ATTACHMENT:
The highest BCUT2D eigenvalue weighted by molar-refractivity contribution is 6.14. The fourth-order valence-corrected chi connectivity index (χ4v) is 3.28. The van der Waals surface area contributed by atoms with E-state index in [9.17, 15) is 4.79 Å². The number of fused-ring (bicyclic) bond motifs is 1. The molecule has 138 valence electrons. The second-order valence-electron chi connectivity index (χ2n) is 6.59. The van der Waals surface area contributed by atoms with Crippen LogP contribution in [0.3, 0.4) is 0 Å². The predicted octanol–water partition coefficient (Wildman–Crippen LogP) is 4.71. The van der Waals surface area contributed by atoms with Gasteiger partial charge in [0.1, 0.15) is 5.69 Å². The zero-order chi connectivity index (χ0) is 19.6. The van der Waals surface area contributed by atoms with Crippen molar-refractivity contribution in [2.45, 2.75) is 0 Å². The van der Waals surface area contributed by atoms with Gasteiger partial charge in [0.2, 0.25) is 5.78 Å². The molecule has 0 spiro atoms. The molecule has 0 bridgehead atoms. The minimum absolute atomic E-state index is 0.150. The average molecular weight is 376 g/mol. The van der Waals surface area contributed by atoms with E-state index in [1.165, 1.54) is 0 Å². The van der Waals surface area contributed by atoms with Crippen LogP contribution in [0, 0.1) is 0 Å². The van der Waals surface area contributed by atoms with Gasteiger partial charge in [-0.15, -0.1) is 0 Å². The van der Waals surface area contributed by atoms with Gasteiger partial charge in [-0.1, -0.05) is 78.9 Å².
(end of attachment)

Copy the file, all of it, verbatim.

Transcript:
The highest BCUT2D eigenvalue weighted by molar-refractivity contribution is 6.14. The fourth-order valence-corrected chi connectivity index (χ4v) is 3.28. The van der Waals surface area contributed by atoms with E-state index in [9.17, 15) is 4.79 Å². The number of fused-ring (bicyclic) bond motifs is 1. The molecule has 138 valence electrons. The second-order valence-electron chi connectivity index (χ2n) is 6.59. The van der Waals surface area contributed by atoms with Crippen LogP contribution in [0.3, 0.4) is 0 Å². The predicted octanol–water partition coefficient (Wildman–Crippen LogP) is 4.71. The van der Waals surface area contributed by atoms with Gasteiger partial charge in [0.1, 0.15) is 5.69 Å². The zero-order chi connectivity index (χ0) is 19.6. The van der Waals surface area contributed by atoms with Crippen molar-refractivity contribution in [2.45, 2.75) is 0 Å². The van der Waals surface area contributed by atoms with Gasteiger partial charge in [0.2, 0.25) is 5.78 Å². The molecule has 0 spiro atoms. The molecule has 0 bridgehead atoms. The minimum absolute atomic E-state index is 0.150. The average molecular weight is 376 g/mol. The van der Waals surface area contributed by atoms with E-state index in [1.165, 1.54) is 0 Å². The van der Waals surface area contributed by atoms with Crippen LogP contribution in [0, 0.1) is 0 Å². The van der Waals surface area contributed by atoms with Gasteiger partial charge in [-0.15, -0.1) is 0 Å². The van der Waals surface area contributed by atoms with Gasteiger partial charge in [-0.1, -0.05) is 78.9 Å².